• Particle size and distribution can impact flowability, cohesion, mixing dynamics, blending time, and granulation torque.
  • Bulk density needs to be considered in feeder design. Light, fluffy powders are more difficult to feed and compress, and may require pre-blending steps before incorporation in a continuous process line.
  • Surface area and morphology properties can influence electrostatics or tribocharging, tablet ejection force, drug dissolution, and film coating effectiveness.

Flowability and cohesiveness (inverse correlation) determine powder handling, feeding configurations, mass flow alarms and noise/smoothing averages, blending efficiency, pre-compression parameters, and others. A shift in excipient or API cohesion can impact its flowability and thus how efficiently it fills screw flights. These differences can require new feed factor calibrations (grams delivered per revolution) and control parameter tuning on screw speed to reach the mass flow setpoints. Additionally, poor flowing blends can introduce increased tablet and capsule weight variability and thus impact overall assay. Paradoxically, a free-flowing blend can also segregate more easily as it moves downstream to the tablet press or capsule machine and flood the dies wherein increased tablet weight variability is the system response.

Compressibility refers to changes in powder volume as an effect of applied normal force. Excipients with higher compressibility are generally more cohesive (they can function as binders) and are sensitive to shear. Increased head pressure when charging material into the feeder hopper (refill) will increase powder packing and, for highly compressible materials, this can lead to bridges and densification in the screws, ultimately negatively impacting mass flow variability. Refill limits and charging systems (manual vs. pneumatic, for example) should be designed with material compressibility in mind.

Moisture content impacts blend hold time (potential for microbiological contamination), powder flowability, tribocharging, tableting properties, and drug product stability.

Characterization technique considerations. Performance-related properties—the physical characteristics of excipients that may impact performance and drug product manufacturability—are generally not comparable due to multiple, non-standardized methods. Formulators are then required to test these as part of product development and include the results in risk assessments and regulatory submissions that contain the product knowledge and history.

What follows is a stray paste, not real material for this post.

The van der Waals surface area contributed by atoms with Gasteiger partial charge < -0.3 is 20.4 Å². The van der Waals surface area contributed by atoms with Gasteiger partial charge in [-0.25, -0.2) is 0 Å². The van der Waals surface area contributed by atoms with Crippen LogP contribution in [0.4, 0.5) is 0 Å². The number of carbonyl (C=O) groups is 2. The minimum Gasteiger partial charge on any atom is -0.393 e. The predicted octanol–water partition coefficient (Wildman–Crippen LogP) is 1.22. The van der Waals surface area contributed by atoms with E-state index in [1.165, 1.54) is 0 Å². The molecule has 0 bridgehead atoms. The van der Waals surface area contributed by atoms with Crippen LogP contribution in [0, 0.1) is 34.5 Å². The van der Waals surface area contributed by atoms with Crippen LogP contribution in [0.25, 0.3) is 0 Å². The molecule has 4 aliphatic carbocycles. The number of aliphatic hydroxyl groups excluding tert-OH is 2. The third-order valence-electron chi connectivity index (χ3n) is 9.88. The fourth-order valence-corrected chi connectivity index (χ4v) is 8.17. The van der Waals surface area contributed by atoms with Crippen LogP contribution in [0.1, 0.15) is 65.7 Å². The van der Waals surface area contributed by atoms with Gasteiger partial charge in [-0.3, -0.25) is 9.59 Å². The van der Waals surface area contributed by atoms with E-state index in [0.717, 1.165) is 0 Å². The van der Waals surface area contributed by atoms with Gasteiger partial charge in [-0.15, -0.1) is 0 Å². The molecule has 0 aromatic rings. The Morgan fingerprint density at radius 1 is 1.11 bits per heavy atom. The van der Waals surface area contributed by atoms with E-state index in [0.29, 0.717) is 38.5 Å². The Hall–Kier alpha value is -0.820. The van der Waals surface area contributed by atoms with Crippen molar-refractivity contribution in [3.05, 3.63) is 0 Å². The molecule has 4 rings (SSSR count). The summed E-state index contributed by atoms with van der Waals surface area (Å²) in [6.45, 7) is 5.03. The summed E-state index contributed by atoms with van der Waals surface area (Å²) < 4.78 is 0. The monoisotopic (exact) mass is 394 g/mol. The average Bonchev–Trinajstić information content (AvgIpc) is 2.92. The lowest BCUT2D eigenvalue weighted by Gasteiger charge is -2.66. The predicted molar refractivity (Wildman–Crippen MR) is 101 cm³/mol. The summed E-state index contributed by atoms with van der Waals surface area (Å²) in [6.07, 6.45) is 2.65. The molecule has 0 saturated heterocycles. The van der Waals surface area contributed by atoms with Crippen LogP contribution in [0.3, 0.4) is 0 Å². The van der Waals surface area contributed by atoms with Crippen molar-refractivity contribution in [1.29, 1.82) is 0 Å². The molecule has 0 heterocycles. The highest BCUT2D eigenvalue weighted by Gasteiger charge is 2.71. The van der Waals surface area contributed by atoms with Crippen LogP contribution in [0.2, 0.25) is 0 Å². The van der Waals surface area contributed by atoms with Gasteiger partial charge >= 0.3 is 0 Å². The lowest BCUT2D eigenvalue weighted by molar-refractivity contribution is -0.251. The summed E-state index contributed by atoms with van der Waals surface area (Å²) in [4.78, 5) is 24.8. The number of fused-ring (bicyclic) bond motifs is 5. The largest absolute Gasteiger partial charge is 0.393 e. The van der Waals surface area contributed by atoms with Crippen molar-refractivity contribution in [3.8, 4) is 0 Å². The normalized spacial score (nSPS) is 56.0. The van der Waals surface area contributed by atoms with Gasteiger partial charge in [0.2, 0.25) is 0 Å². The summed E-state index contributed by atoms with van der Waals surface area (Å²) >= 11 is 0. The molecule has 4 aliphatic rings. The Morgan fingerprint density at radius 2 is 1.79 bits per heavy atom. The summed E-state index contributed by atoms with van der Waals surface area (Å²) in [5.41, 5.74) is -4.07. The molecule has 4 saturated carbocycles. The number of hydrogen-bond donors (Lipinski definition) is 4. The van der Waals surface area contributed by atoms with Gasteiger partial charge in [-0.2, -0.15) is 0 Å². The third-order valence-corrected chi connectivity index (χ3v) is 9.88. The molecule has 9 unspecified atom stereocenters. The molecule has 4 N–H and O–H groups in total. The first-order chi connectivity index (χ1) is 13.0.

For example, particle size distribution can be determined by laser diffraction or sieve analysis, and other techniques. Flowability can be described based on Hausner Ratio, Carr’s Index, Angle of Repose, or powder rheometry. Considering that there are multiple ways to test an attribute, the details of the method are as important as the results to allow comparability.

Having standardized methods offer several benefits:

  • Data comparability enables consistent comparison of data across different labs, sites, and batches.
  • Enhanced process controlif methods are standardized, sites can share a raw material database with known interactions with their unit operations (process performance) and drug product quality. This would allow for a prediction of process and product robustness, such that precise adjustments to process parameters like refill limits and blending speeds can be tuned based on factors like compressibility and flowability. This ensures consistent product quality throughout continuous production.
  • Improved communication and collaboration—standardized data creates a common language for communication among scientists, engineers, and regulators. This can allow for faster technology and product transfer amongst company sites, and clear communication from the user to the excipient supplier and vice versa in cases of investigations.
  • Reduced costs and risks—accurate and comparable data minimizes the need for extensive re-testing and troubleshooting, leading to cost and full-time equivalent (FTE) savings, and reduced risk of production delays associated with inconsistency in raw material behavior.

The successful implementation of CM in the pharmaceutical industry relies heavily on the reliable assessment of raw materials—both excipients and API. Inconsistency in raw material properties can have a domino effect, impacting process stability, product quality, and ultimately, patient safety. Standardizing characterization techniques can mitigate these risks and ensure successful CM implementation.

Impact of material properties and variability on continuous manufacturing

To understand excipient variability, it might be helpful to understand several factors. Excipients, particularly those that are naturally derived or quarried and refined, often have complex multicomponent compositions. Changes in seasonal growing conditions, for example, may result in varying composition, even if only slight, which could impact physical and/or functional properties. Unlike many pharmaceutical products, excipients are sometimes manufactured on a metric ton scale, often by CM. This leads not only to batch-to-batch variability (inter-batch variability), which is often monitored, but also excipient intra-batch variability, or package-to-package variability. While a well-designed, robust continuous process for drug product can manage excipient variation that might otherwise adversely affect process, product quality, or performance, understanding slight variations within an excipient (or API) batch can assist in designing a robust CM process.